Peggy Noonan writes an interesting view in the Wall Street Journal- A Caveman Won’t Beat a Salesman, 11/18/11
She begins with an excerpt from the Walter Isaacson biography of Steve Jobs where Jobs noted that many companies fail when they value salesmen more than engineers. Instead of focusing on great products they focused how to sell.
The theory applies also to our politics. America is in political decline in part because we’ve elevated salesmen—people good on the hustings and good in the room, facile creatures with good people skills—above people who love the product, which is sound and coherent government—”good government,” as they used to say. To make that product you need a certain depth of experience. You need to know the facts, the history, how the system works, what the people want, what the moment demands.
She uses the analogy to criticize Herman Cain and other Republicans who clearly do not grasp critical elements needed for the job. I like Herman Cain as a fresh nonpolitical face with experience outside of the beltway, but politics, like any profession, requires experience and knowledge to get results. Just because experienced politicians have led us down many misguided paths does not mean that political and policy experience is unimportant. Just because the educated created many problems does not mean that the ignorant can solve them.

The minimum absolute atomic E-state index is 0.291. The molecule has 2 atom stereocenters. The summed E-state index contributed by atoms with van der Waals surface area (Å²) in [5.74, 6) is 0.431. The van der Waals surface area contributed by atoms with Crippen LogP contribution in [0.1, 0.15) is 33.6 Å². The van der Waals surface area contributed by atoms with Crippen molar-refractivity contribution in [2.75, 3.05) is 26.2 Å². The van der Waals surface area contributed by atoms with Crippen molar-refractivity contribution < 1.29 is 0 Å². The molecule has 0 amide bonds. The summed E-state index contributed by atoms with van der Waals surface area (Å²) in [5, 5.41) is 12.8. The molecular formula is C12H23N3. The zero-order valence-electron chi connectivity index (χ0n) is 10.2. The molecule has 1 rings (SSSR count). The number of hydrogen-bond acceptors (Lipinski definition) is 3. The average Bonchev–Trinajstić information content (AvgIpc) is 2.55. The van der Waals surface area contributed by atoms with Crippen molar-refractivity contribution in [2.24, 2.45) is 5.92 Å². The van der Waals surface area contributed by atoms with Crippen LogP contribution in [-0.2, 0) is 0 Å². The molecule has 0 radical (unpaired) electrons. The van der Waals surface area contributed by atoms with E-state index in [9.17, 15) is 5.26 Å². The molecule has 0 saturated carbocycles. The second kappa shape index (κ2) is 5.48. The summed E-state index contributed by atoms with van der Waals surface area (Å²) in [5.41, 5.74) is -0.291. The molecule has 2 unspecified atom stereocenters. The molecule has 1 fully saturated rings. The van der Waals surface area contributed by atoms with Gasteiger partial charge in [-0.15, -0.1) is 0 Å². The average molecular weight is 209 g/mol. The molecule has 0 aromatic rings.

It takes a sense of depth to understand why the right principles are correct. Catchy phrases and sound bites will not stand up to the scrutiny the campaign requires.
Obama was successful at promising hope and change without defining it. But that is salesmanship, not governing. A good candidate has clear principles and communicates them well because he has thought them through over years of study and experience.
As we vet and try our next president, it is not a debating contest and it not a marketing project. We want a quality product- good government. When a product is great you do not need a creative orgy to sell it; a good product sells itself.
Often a product is defined as much by what it is not as by what it is. Since government has taken on so many roles, and sought to address so many problems perhaps that is the best place to start.